Significant issues of material fact also prevent a determination whether the co-defendants are alter egos of Hit-Tix. Co-defendants argue that EKTM, PMPI, and Hit-Tix are separate and independent corporations, and the general rule is that the separate identities of corporations should be recognized and upheld unless specific unusual circumstances permit an exception. See William Wrigley Jr. Co. v. Waters, 890 F.2d 594, 600 (2d Cir. 1989); American Protein, 844 F.2d at 60 (noting that there is "a presumption of separateness between a corporation and its owners"). The co-defendants allege that the plaintiff has not proffered sufficient evidence to justify piercing the corporate veil.
The plaintiff has raised serious factual issues concerning the relationship between the co-defendants and Hit-Tix that must await trial for resolution. The plaintiff has proffered evidence that Morer and Krebs, through their respective corporations PMPI and EKTM, owned a significant amount of Hit-Tix's stock, were officers of Hit-Tix, controlled corporate decisions, and used corporate funds (through corporate credit cards) for their own use and that of their corporations. Although the plaintiff may not be able to prevail eventually at trial on this theory, the plaintiff has presented sufficient evidence to avoid judgment against it on this theory at this time.
Accordingly, because there are disputed issues of material fact concerning the co-defendants' liability for Hit-Tix's allegedly infringing activities, the co-defendants' summary judgment motion to dismiss the plaintiff's claims against them is denied.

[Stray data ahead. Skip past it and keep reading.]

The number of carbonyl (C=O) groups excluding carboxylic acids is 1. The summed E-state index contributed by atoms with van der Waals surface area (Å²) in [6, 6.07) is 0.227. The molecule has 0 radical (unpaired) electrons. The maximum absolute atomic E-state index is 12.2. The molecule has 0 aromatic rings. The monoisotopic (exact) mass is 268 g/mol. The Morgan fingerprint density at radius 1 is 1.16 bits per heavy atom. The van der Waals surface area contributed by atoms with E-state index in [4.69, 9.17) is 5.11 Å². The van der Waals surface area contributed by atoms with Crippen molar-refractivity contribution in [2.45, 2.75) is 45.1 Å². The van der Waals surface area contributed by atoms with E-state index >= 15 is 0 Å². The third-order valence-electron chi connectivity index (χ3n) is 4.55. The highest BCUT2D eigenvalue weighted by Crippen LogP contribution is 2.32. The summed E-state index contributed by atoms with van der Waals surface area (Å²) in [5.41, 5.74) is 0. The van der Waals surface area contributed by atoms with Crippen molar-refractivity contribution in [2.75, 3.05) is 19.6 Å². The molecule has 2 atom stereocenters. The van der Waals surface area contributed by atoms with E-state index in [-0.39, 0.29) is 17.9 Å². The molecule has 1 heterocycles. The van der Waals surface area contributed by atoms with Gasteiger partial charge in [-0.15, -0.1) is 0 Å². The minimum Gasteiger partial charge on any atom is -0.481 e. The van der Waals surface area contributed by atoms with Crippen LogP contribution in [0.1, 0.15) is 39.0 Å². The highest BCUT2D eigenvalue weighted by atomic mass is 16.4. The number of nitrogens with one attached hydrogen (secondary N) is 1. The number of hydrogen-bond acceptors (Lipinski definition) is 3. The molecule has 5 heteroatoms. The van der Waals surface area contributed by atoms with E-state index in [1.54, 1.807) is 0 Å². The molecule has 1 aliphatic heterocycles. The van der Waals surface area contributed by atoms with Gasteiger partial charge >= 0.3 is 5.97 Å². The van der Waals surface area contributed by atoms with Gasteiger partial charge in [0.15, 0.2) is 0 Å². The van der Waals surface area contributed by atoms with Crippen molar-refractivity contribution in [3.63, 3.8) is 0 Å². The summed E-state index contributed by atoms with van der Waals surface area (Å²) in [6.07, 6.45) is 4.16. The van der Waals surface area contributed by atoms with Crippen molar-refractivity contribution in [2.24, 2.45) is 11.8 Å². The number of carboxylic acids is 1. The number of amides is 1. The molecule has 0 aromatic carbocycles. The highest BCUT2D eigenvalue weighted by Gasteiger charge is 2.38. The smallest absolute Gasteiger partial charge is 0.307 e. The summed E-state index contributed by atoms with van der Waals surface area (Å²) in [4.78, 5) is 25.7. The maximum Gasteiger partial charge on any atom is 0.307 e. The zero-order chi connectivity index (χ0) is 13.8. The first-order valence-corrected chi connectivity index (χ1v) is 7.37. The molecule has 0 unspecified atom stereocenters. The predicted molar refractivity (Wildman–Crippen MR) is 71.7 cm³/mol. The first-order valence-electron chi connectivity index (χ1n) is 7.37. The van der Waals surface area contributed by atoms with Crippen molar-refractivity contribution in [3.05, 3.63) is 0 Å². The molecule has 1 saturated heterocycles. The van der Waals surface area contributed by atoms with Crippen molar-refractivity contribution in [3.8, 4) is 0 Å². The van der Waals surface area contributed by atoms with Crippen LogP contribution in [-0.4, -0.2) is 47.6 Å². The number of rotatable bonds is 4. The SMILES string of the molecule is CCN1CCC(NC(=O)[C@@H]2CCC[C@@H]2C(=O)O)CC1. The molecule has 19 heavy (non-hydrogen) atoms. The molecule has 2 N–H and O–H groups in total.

All of the defendants argue that the plaintiff's claim for attorney's fees and statutory damages for copyright infringement must be dismissed as a matter of law pursuant to Fed. R. Civ. P. 12(b)(6). For the reasons that follow, this motion is granted.
A court should dismiss a cause of action under Fed. R. Civ. P. 12(b)(6) only "if 'it appears beyond doubt that the plaintiff can prove no set of facts in support of its claim which would entitle it to relief.'" Valmonte v. Bane, 18 F.3d 992, 998 (2d Cir. 1994) (quoting Conley v. Gibson, 355 U.S. 41, 45-46, 2 L. Ed. 2d 80, 78 S. Ct. 99 (1957)).
The Copyright Act provides that a prevailing plaintiff is entitled to either (1) actual damages sustained by the plaintiff and the defendant's profits from its infringement; or (2) statutory damages pursuant to 17 U.S.C. § 504(c). The defendants claim that even if the plaintiff is successful, it is not entitled to elect statutory damages because the alleged infringement took place before the copyright was registered.
The plaintiff responds that summary judgment is not appropriate on this issue because there are disputed material issues of fact concerning whether the alleged infringement occurred, and if it did occur, when it occurred. In addition, the plaintiff contends that any decision on the availability of statutory damages is premature because the plaintiff does not have to make an election between statutory damages and actual damages until the Court renders final judgment.
Under 17 U.S.C. § 504(c)(1), a copyright owner may elect to recover statutory damages instead of actual damages and profits. A plaintiff is not entitled to elect statutory damages or to receive attorney's fees, however, if
(1) any infringement of copyright in an unpublished work commenced before the effective date of its registration; or
(2) any infringement of copyright commenced after first publication of the work and before the effective date of its registration, unless such registration is made within three months after the first publication of the work.
17 U.S.C. § 412; see Knitwaves, Inc. v. Lollytogs Ltd. (Inc.), 71 F.3d 996, 1012 (2d Cir. 1995) (applying 17 U.S.C. § 412 to claim for attorney's fees). Because the work at issue in this case, the Program, is not published, only 17 U.S.C. § 412(1) is applicable.